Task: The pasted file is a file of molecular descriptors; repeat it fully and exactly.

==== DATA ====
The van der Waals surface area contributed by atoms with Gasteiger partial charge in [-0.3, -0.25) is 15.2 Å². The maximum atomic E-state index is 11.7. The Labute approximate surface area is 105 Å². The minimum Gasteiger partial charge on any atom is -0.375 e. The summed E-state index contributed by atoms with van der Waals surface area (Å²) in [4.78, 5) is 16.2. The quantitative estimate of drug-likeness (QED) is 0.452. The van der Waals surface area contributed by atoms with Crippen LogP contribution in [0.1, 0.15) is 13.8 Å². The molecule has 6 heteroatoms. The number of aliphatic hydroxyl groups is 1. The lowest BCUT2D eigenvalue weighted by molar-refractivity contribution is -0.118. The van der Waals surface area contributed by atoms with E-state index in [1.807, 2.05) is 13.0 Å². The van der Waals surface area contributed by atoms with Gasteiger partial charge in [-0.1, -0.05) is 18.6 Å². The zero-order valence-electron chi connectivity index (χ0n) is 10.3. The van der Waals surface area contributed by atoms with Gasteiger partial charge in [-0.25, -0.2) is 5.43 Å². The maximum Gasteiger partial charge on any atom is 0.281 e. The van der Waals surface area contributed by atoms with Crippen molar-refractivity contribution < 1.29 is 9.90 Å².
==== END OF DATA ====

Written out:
The van der Waals surface area contributed by atoms with Gasteiger partial charge in [-0.3, -0.25) is 15.2 Å². The maximum atomic E-state index is 11.7. The Labute approximate surface area is 105 Å². The minimum Gasteiger partial charge on any atom is -0.375 e. The summed E-state index contributed by atoms with van der Waals surface area (Å²) in [4.78, 5) is 16.2. The quantitative estimate of drug-likeness (QED) is 0.452. The van der Waals surface area contributed by atoms with Crippen LogP contribution in [0.1, 0.15) is 13.8 Å². The molecule has 6 heteroatoms. The number of aliphatic hydroxyl groups is 1. The lowest BCUT2D eigenvalue weighted by molar-refractivity contribution is -0.118. The van der Waals surface area contributed by atoms with E-state index in [1.807, 2.05) is 13.0 Å². The van der Waals surface area contributed by atoms with Gasteiger partial charge in [-0.1, -0.05) is 18.6 Å². The zero-order valence-electron chi connectivity index (χ0n) is 10.3. The van der Waals surface area contributed by atoms with Gasteiger partial charge in [-0.25, -0.2) is 5.43 Å². The maximum Gasteiger partial charge on any atom is 0.281 e. The van der Waals surface area contributed by atoms with Crippen molar-refractivity contribution < 1.29 is 9.90 Å².